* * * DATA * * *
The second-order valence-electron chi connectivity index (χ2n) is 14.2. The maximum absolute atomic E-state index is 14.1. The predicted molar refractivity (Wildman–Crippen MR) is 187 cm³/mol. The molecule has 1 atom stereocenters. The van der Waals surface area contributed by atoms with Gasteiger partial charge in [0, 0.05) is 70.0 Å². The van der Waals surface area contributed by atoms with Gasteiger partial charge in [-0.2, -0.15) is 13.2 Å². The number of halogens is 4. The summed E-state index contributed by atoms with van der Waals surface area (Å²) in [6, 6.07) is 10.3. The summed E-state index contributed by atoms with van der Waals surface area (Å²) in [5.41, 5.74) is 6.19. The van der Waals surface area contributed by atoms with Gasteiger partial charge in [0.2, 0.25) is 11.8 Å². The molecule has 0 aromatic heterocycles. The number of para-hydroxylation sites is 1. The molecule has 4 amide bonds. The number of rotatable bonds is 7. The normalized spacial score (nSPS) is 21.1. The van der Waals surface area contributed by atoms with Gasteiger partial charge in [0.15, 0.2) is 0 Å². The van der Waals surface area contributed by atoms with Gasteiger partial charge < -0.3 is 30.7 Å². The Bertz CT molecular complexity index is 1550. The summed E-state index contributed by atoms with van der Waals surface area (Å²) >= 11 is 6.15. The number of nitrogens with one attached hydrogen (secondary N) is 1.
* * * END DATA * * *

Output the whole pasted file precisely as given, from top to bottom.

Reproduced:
The second-order valence-electron chi connectivity index (χ2n) is 14.2. The maximum absolute atomic E-state index is 14.1. The predicted molar refractivity (Wildman–Crippen MR) is 187 cm³/mol. The molecule has 1 atom stereocenters. The van der Waals surface area contributed by atoms with Gasteiger partial charge in [0, 0.05) is 70.0 Å². The van der Waals surface area contributed by atoms with Gasteiger partial charge in [-0.2, -0.15) is 13.2 Å². The number of halogens is 4. The summed E-state index contributed by atoms with van der Waals surface area (Å²) in [6, 6.07) is 10.3. The summed E-state index contributed by atoms with van der Waals surface area (Å²) in [5.41, 5.74) is 6.19. The van der Waals surface area contributed by atoms with Gasteiger partial charge in [0.2, 0.25) is 11.8 Å². The molecule has 0 aromatic heterocycles. The number of para-hydroxylation sites is 1. The molecule has 4 amide bonds. The number of rotatable bonds is 7. The normalized spacial score (nSPS) is 21.1. The van der Waals surface area contributed by atoms with Gasteiger partial charge in [0.15, 0.2) is 0 Å². The van der Waals surface area contributed by atoms with Gasteiger partial charge < -0.3 is 30.7 Å². The Bertz CT molecular complexity index is 1550. The summed E-state index contributed by atoms with van der Waals surface area (Å²) >= 11 is 6.15. The number of nitrogens with one attached hydrogen (secondary N) is 1.